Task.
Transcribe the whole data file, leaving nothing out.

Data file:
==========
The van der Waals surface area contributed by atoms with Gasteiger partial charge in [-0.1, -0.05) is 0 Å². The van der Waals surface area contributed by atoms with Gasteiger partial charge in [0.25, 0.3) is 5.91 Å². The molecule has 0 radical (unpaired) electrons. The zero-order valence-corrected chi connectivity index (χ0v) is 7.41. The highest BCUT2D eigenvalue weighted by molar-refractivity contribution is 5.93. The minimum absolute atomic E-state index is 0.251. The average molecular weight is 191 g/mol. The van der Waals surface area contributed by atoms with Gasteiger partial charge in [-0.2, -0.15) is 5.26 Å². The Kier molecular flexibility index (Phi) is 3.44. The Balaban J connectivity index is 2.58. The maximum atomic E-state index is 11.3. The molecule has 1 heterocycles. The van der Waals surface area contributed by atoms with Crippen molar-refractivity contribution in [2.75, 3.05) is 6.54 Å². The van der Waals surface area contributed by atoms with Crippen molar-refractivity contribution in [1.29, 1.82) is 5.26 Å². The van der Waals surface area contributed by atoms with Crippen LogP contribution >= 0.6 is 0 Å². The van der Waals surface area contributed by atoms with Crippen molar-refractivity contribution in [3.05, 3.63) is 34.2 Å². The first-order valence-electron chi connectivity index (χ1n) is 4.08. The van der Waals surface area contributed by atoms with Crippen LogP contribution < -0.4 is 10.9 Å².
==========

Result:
The van der Waals surface area contributed by atoms with Gasteiger partial charge in [-0.1, -0.05) is 0 Å². The van der Waals surface area contributed by atoms with Gasteiger partial charge in [0.25, 0.3) is 5.91 Å². The molecule has 0 radical (unpaired) electrons. The zero-order valence-corrected chi connectivity index (χ0v) is 7.41. The highest BCUT2D eigenvalue weighted by molar-refractivity contribution is 5.93. The minimum absolute atomic E-state index is 0.251. The average molecular weight is 191 g/mol. The van der Waals surface area contributed by atoms with Gasteiger partial charge in [-0.2, -0.15) is 5.26 Å². The Kier molecular flexibility index (Phi) is 3.44. The Balaban J connectivity index is 2.58. The maximum atomic E-state index is 11.3. The molecule has 1 heterocycles. The van der Waals surface area contributed by atoms with Crippen molar-refractivity contribution in [2.75, 3.05) is 6.54 Å². The van der Waals surface area contributed by atoms with Crippen molar-refractivity contribution in [1.29, 1.82) is 5.26 Å². The van der Waals surface area contributed by atoms with Crippen LogP contribution >= 0.6 is 0 Å². The van der Waals surface area contributed by atoms with Crippen molar-refractivity contribution in [3.05, 3.63) is 34.2 Å². The first-order valence-electron chi connectivity index (χ1n) is 4.08. The van der Waals surface area contributed by atoms with Crippen LogP contribution < -0.4 is 10.9 Å².